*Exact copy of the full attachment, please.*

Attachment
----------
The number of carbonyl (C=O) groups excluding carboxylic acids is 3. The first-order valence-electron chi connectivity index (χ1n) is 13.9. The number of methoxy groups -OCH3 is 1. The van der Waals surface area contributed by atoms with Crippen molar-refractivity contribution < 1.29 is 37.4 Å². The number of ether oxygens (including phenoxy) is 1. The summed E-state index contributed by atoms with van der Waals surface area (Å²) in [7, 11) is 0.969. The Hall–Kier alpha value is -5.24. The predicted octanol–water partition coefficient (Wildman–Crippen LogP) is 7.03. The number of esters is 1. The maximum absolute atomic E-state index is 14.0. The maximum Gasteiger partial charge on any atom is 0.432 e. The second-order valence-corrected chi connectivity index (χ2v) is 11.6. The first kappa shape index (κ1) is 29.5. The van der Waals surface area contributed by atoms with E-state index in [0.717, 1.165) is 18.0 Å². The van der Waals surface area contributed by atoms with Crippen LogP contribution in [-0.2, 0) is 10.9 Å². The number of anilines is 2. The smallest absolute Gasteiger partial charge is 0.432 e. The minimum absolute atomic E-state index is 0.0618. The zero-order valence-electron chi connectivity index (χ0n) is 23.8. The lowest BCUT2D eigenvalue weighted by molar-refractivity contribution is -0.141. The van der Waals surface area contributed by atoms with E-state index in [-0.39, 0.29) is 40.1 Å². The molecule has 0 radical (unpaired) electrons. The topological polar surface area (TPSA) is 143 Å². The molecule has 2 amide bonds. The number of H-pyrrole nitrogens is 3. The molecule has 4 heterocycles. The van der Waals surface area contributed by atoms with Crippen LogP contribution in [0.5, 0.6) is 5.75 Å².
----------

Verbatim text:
The number of carbonyl (C=O) groups excluding carboxylic acids is 3. The first-order valence-electron chi connectivity index (χ1n) is 13.9. The number of methoxy groups -OCH3 is 1. The van der Waals surface area contributed by atoms with Crippen molar-refractivity contribution < 1.29 is 37.4 Å². The number of ether oxygens (including phenoxy) is 1. The summed E-state index contributed by atoms with van der Waals surface area (Å²) in [7, 11) is 0.969. The Hall–Kier alpha value is -5.24. The predicted octanol–water partition coefficient (Wildman–Crippen LogP) is 7.03. The number of esters is 1. The maximum absolute atomic E-state index is 14.0. The maximum Gasteiger partial charge on any atom is 0.432 e. The second-order valence-corrected chi connectivity index (χ2v) is 11.6. The first kappa shape index (κ1) is 29.5. The van der Waals surface area contributed by atoms with E-state index in [0.717, 1.165) is 18.0 Å². The van der Waals surface area contributed by atoms with Crippen LogP contribution in [-0.2, 0) is 10.9 Å². The number of anilines is 2. The smallest absolute Gasteiger partial charge is 0.432 e. The minimum absolute atomic E-state index is 0.0618. The zero-order valence-electron chi connectivity index (χ0n) is 23.8. The lowest BCUT2D eigenvalue weighted by molar-refractivity contribution is -0.141. The van der Waals surface area contributed by atoms with E-state index in [-0.39, 0.29) is 40.1 Å². The molecule has 0 radical (unpaired) electrons. The topological polar surface area (TPSA) is 143 Å². The molecule has 2 amide bonds. The number of H-pyrrole nitrogens is 3. The molecule has 4 heterocycles. The van der Waals surface area contributed by atoms with Crippen LogP contribution in [0.5, 0.6) is 5.75 Å².